The salon boasts a long list of actor clients, mainly British, that includes former model Twiggy, Joan Collins, Faye Dunaway, Diana Ross, Julie Andrews, Liza Minelli, Tina Turner, and Patti LuPone (she stars in the London production of Andrew Lloyd Webber’s Sunset Boulevard).
Sears says the clients love the salon’s jolly atmosphere. “WOM” (word of mouth) is the primary source of the salon’s new clients, says Sears. “We don’t advertise. Our best customers send more customers.”
A Cozy Salon Interior
A gray and pink color scheme, tempting display racks full of jewelry and accessories, and plenty of take-home retail nail care products greet clients. Photographs of famous clients and original prints line the walls.
Fourteen permanent workstations and 20 rotating full-time nail technicians are kept fully booked.
Hygiene and air quality is important in the salon. An air exchange system filters and changes the air five times per hour and a complete salon disinfection system is in use.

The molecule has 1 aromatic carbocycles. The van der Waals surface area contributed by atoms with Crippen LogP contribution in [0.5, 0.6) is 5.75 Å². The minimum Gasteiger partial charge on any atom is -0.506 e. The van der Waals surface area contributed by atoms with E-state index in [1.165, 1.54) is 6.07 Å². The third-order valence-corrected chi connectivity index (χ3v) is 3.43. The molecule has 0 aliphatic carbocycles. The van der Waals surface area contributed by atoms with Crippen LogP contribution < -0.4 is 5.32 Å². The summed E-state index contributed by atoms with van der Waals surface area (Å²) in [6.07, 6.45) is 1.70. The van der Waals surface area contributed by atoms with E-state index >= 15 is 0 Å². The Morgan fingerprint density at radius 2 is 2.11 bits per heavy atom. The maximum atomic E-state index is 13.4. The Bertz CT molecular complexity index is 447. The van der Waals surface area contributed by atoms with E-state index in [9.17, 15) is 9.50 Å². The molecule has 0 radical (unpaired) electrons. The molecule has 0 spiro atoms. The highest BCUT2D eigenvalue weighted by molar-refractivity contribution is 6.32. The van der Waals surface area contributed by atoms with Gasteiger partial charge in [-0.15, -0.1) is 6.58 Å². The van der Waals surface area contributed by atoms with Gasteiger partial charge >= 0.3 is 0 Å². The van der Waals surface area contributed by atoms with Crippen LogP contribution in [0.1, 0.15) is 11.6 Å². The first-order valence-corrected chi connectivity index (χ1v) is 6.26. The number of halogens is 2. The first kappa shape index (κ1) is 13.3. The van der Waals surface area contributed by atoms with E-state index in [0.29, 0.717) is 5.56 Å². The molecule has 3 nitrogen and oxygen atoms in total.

The manicuring tables adjoin one another so that clients can chat with each other. “They love it. They gossip. You can be good at your job, but your clients have to enjoy coming to come back,” Sears notes.
Twelve to 14 of the nail technicians work at any one time, depending on how busy the salon is. The nail technicians stay a long time at the salon, party due to the pleasant working atmosphere and Sears’ recognition of their professionalism and worth, and partly due to the good pay. Says Sears, “Our nail technicians can choose to be paid by salary or percentage, whichever is higher. They are willing to work 9 a.m. to 8 p.m.”
Tip To Toe Services
In addition to individual nail services, the salon offers a full-day treatment called “Top to Toe.” This treatment includes a pedicure, a manicure, a sunbed session, waxing, a facial, and a healthy, light lunch. Two beauticians provide these “personal beauty services.”
Most of the salon’s clients come in for a subtle look, except when a client with a theater or film part needs a special look. Lesley Joseph, an actress in a British soap opera, plays a Cruella de Ville-like character created through heeds and long nails. SuperNail introduced her to her super-long red nails and taught her how to care for them. The salon was there to create false toenails for characters in the new film The Flintstones.